Built with the same quality that all McIntosh products are known for, and the ubiquitous chrome, glass, and green and blue lights that are distinctive features of their products, the McIntosh MCD600 SACD/CD Player is like no other disc player in the consumer market today.
The Brennan B2 is a new, unusual, and I think, a rather useful kind of product. The Brennan B2 can be thought of as kind of a personal jukebox… insert your CDs into its built-in drive, and the Brennan rips them to an internal hard drive, catalogs them, and makes them available for playback.
The Emotiva ERC-3 Reference CD Player is designed from the ground up to be the reference in which all the rest of your music playing should be compared. Superbly designed chassis, Analog Devices AD1955 joined with fully balanced analog circuitry deliver world-class audio performance.
The Halo CD 1 is a flagship CD Player from the well regarded, San Francisco based, Parasound. CD Player? Surely I mean 'DAC with Transport'. Nope. CD player, put your CD in, music comes out. No, you mean it's part of a server system, the data is stored for later retrieval by a computer system. Well, only if you count the internal buffering and Intel ITX computer running Linux inside the CD 1. In implementation then the CD 1 is quite modern, it's a computer, dedicated to CD playback only. In practice, it's an old fashioned (and in this case, that's good) CD player.
Marantz has a long history in Audio, dating back to the 1950's with Saul Marantz in New York, then with Phillips in the 80's and 90's and now under D&M Holdings along with Denon and McIntosh.
Emotiva continues to occupy an interesting space in the audiophile realm. It is now possible to get an entire two channel or five channel system consisting almost entirely of Emotiva products, CD player or DAC, a preamp, a variety of amplifiers from one to five channels, a pre-pro on the way and interconnects. The Emotiva ERC-2 is a two-channel CD player with balanced outputs for low noise transfer between the CD player and your preamplifier. At $449, this is a player to reckon with.
Early adopters live in a world of potential. We latch on to a new paradigm shift significantly ahead of the adoption curve. As such, we're often saddled with legacy methodology or products. Solutions are never simple or straight forward. We push ahead and often have to improvise. Eventually the mass marketplace catches up and products appear addressing our needs. Audiolab markets a CD player called the 8200CD. The 8200CDQ, reviewed here, also contains a built-in preamplifier that can deliver 4 volts RMS through its fully balanced outputs. This eliminates signal loss in cables that would normally connect a CD player's outputs to the preamplifier.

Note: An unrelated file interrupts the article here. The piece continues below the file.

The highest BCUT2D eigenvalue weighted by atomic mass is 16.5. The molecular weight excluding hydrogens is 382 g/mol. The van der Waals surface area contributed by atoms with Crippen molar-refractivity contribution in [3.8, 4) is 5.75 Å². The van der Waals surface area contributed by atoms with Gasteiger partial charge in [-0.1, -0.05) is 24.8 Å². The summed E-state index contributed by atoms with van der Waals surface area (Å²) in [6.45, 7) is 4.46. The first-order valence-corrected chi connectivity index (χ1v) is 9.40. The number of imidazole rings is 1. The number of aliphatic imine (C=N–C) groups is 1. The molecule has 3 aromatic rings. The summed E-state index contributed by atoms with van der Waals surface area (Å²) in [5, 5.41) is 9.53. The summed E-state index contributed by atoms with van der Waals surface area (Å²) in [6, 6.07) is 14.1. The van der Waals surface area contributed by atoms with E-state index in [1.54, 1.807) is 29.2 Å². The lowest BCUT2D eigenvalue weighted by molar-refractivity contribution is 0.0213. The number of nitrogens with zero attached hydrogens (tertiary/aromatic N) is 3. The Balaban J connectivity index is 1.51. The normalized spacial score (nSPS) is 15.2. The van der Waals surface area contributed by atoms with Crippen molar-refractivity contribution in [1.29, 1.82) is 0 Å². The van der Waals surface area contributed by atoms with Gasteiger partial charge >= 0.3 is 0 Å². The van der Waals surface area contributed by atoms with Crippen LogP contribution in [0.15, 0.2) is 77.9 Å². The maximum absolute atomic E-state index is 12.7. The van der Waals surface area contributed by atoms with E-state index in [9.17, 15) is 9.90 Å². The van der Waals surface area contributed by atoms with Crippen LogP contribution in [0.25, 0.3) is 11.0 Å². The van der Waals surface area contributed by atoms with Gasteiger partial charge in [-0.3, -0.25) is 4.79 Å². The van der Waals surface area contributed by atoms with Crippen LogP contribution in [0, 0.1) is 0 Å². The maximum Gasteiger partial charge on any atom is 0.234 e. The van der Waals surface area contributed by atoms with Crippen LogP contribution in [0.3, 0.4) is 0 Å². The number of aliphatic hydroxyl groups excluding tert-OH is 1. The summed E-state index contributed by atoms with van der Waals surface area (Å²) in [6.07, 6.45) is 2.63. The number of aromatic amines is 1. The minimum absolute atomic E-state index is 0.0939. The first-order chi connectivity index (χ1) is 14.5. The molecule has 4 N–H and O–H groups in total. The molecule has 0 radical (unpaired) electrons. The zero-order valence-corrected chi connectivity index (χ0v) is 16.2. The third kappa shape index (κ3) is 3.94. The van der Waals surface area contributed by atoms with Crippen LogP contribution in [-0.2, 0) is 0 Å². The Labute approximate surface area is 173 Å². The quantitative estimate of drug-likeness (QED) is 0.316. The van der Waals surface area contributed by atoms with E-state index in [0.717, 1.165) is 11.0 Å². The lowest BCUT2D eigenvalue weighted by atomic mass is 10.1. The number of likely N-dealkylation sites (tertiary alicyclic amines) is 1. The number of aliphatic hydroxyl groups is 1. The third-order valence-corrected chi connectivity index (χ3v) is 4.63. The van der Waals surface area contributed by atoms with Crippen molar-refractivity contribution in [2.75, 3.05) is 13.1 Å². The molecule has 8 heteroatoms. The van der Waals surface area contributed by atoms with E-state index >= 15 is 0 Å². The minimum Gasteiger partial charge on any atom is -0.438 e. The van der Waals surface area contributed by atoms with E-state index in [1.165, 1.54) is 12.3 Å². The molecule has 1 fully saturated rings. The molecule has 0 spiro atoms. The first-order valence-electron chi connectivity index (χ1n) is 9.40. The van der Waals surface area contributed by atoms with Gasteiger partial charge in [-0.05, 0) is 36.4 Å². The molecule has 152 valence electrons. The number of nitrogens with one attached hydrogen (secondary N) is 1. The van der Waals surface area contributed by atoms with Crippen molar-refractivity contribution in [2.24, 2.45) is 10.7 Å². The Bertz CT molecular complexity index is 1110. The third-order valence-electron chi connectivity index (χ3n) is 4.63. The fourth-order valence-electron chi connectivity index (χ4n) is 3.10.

Every so often I get to review a product that sets itself apart from the "other guy" stuff. You know, the mass produced stuff that we often see in the brick-and-mortar stores. The special products are ones that are intelligently designed and built to exacting standards. It's sort of like comparing a Mercedes to a Chevy. Nothing wrong with a Chevy, but just slamming the door on the Mercedes can make you go, "Whoa! Now that's quality"! In this review, we cover the Cary Audio Design CD-500 CD Player.
The first thing you'll notice about the Emotiva ERC-1 CD player is that it looks great. The faceplate of the player and the remote are brushed aluminum painted black accented with unfinished brushed aluminum at the edges. Nice. When it's turned on the buttons on the face of the player light up with blue halos. This player would look right at home next to Macintosh gear.
My wife, who I affectionately refer to as "the music Anti-Christ" often calls me "He without Brains" when it comes to purchasing audio gear. Our latest interchange of pleasantries began when I announced that I needed a new CD player in the $1500 to $2000 range. She found one at Costco for considerably less than a hundred bucks and thought I would be very pleased. "You just don't get it" I said, to which she replied "Neither will you". I think she meant it in so many ways.
I well remember the day I got my first NAD product back in the 70's. I have long since forgotten the model number, but it was a stereo receiver. I remember listening to it and thinking how great it sounded compare to the old Marantz it was replacing. I knew back then that moving up to the NAD meant that I was no longer just listening to tunes. I had moved up into the realm of being a lover of music, an audiophile.